As noted above, I tested with 3.4.3 Build 0520T firmware using our standard NAS test process to run tests with RAID 0 and 5 volumes using all five drives. Since RAID 10 requires an even number of drives, those tests were configured using only four drives.
The Benchmark summary below shows Windows File copy write with a RAID 0 array measured 100 MB/s, 96 MB/s for RAID 5 and 99 MB/s for RAID 10. File copy read for RAID 0 was slightly higher at 102 MB/s and RAID 5 at 99 MB/s, but much lower for RAID 10 at 71 MB/s. Remember the published results are the average of three test runs, so the log RAID 10 results are not an anomaly.
NASPT File Copy write benchmarks were all significantly higher for RAID 0, 5 and 10 at 127 MB/s, 120 MB/s and 125 MB/s respectively. NASPT File Copy reads came in lower in all cases at 82 MB/s, 80 MB/s and 64 MB/s for RAID 0, 5 and 10, respectively.
As usual, the tougher NASPT Directory Copy tests couldn't break out of the mid teens.
I ran three sets of attached backup tests using I ran backup tests using a Buffalo DriveStation Axis USB 3.0 drive for the USB 2 and USB 3 tests and our standard Iomega Ultramax Pro for the eSATA tests.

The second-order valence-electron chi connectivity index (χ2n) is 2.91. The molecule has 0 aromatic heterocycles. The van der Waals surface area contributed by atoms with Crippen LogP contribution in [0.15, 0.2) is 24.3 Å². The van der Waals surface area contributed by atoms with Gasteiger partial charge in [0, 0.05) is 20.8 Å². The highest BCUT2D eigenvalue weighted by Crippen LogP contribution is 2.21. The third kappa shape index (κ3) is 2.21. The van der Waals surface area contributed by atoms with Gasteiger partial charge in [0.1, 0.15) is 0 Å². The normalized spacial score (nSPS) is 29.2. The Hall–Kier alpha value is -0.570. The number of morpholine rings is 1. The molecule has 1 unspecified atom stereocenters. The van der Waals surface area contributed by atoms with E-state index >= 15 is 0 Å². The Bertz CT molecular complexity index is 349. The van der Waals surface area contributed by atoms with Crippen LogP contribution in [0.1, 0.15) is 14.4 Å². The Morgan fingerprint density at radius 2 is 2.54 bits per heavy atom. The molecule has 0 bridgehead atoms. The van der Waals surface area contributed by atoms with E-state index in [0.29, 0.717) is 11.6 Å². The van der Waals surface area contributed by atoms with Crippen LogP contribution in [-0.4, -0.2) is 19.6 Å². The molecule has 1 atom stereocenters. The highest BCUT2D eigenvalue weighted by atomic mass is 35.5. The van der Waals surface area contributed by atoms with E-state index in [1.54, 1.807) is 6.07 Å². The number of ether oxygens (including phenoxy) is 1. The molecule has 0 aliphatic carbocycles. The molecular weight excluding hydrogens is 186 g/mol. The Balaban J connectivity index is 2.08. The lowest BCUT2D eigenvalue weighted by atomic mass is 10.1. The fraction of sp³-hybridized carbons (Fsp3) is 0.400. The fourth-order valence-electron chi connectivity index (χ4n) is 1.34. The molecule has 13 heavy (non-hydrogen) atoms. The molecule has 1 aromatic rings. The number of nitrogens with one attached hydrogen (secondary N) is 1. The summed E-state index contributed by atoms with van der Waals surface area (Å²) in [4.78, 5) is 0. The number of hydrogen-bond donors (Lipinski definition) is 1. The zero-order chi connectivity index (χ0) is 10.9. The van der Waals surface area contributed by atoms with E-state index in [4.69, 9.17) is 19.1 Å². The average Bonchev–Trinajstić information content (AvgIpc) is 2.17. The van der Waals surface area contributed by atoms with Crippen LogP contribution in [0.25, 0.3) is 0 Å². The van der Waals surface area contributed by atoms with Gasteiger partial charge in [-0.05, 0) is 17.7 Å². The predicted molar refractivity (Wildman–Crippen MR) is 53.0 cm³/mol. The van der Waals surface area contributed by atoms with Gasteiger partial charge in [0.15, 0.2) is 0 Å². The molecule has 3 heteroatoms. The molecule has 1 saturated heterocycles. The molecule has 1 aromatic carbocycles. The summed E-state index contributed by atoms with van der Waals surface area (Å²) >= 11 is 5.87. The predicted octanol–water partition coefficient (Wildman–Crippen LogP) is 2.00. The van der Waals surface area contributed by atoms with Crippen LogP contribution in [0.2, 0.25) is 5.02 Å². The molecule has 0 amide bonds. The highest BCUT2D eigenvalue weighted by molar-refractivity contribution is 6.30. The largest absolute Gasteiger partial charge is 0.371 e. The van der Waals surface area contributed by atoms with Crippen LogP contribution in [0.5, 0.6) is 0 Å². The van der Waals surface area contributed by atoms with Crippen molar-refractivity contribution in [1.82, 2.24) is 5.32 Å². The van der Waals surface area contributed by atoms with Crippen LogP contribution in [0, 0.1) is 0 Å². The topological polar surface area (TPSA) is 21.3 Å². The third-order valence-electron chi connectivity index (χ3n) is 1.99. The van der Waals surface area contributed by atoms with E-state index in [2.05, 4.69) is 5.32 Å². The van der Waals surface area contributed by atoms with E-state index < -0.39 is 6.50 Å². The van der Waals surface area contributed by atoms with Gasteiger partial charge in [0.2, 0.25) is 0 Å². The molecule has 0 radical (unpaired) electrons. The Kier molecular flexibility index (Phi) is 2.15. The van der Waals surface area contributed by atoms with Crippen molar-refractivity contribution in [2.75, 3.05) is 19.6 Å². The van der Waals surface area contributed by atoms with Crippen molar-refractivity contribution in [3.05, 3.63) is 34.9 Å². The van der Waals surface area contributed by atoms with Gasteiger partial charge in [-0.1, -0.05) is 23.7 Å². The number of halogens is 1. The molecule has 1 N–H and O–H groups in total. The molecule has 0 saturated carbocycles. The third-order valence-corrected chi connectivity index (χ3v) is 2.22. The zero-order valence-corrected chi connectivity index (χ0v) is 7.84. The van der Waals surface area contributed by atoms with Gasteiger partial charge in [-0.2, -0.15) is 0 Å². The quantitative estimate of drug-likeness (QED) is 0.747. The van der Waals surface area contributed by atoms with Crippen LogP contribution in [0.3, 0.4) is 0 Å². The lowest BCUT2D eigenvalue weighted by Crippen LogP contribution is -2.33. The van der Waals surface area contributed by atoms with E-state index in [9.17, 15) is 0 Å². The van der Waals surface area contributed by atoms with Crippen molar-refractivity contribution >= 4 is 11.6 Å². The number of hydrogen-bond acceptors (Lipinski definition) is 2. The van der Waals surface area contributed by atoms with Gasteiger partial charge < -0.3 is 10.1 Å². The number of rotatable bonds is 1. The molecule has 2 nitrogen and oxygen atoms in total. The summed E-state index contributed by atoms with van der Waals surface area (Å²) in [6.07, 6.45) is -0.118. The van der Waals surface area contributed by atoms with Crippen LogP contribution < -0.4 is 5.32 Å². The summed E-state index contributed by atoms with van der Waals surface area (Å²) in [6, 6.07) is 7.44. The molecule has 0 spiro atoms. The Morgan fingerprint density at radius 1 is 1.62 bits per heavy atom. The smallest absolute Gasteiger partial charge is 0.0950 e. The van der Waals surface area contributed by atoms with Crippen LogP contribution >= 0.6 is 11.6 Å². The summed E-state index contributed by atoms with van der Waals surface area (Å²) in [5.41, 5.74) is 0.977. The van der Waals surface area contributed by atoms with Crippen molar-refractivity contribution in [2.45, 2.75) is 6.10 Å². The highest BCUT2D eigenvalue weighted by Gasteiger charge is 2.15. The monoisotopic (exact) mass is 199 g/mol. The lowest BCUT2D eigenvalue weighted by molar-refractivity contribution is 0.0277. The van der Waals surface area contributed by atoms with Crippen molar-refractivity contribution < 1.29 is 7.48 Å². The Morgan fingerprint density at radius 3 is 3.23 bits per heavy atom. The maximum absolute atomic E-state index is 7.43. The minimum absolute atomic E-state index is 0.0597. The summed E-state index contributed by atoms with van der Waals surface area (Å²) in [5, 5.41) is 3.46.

I clocked the Axis' write throughput at 81 MB/s for NTFS format and 87 MB/s for FAT. I didn't test USB 2 throughput because the drive is obviously fast enough to keep up with the 25 to 27 MB/s results that I usually see for best-case NAS USB 2 backup.
Fastest results of 69 MB/s were with eSATA and FAT format. USB 3 / FAT was a bit slower at 62 MB/s. eSATA and USB 3 backup speeds matched up pretty well using NTFS and EXT3 formats.
Rsync network backup speed was a relatively poky 40 MB/s to the NAS testbed running Delta Copy.
iSCSI write and read to a 10 GB volume created on a RAID 5 array produced 85 MB/s and 67 MB/s, respectively. This put the 559 Pro II in the race among five drive NASes. But it still could not take the top spot away from Synology's DS1010+.
The RAID 5 File Copy Write and Read charts below are filtered to show only five-bay NASes. The only other five bay D525 Atom NAS I've tested is the Thecus N5200XXX. But it didn't hold the top spot in this chart for long.
RAID 5 File Copy Write Comparison - five bay products
RAID 5 filecopy read is a similar story for five-bay NASes. But the Synology DS1010+ finally relinquished the top spot among 5 bay machines.
RAID 5 File Copy Read Comparison - five bay products
QNAP packs its NASes with both performance and features. And as the price vs. performance chart below shows, doesn't mind charging top dollar for them. The 559 Pro II currently has a lowest price of $1140, while the older 559 Pro and Pro + are close behind at $1048.
It seems like QNAP is making it easy for buyers to justify an extra $100 or so to add a pair of USB 3.0 ports. But if you can do without the ports and get a deal on a D510 based 559 Pro or D525 based Pro+, I'd take it. Any way you go, you'll be a five-bay NAS that's among the best you can buy today.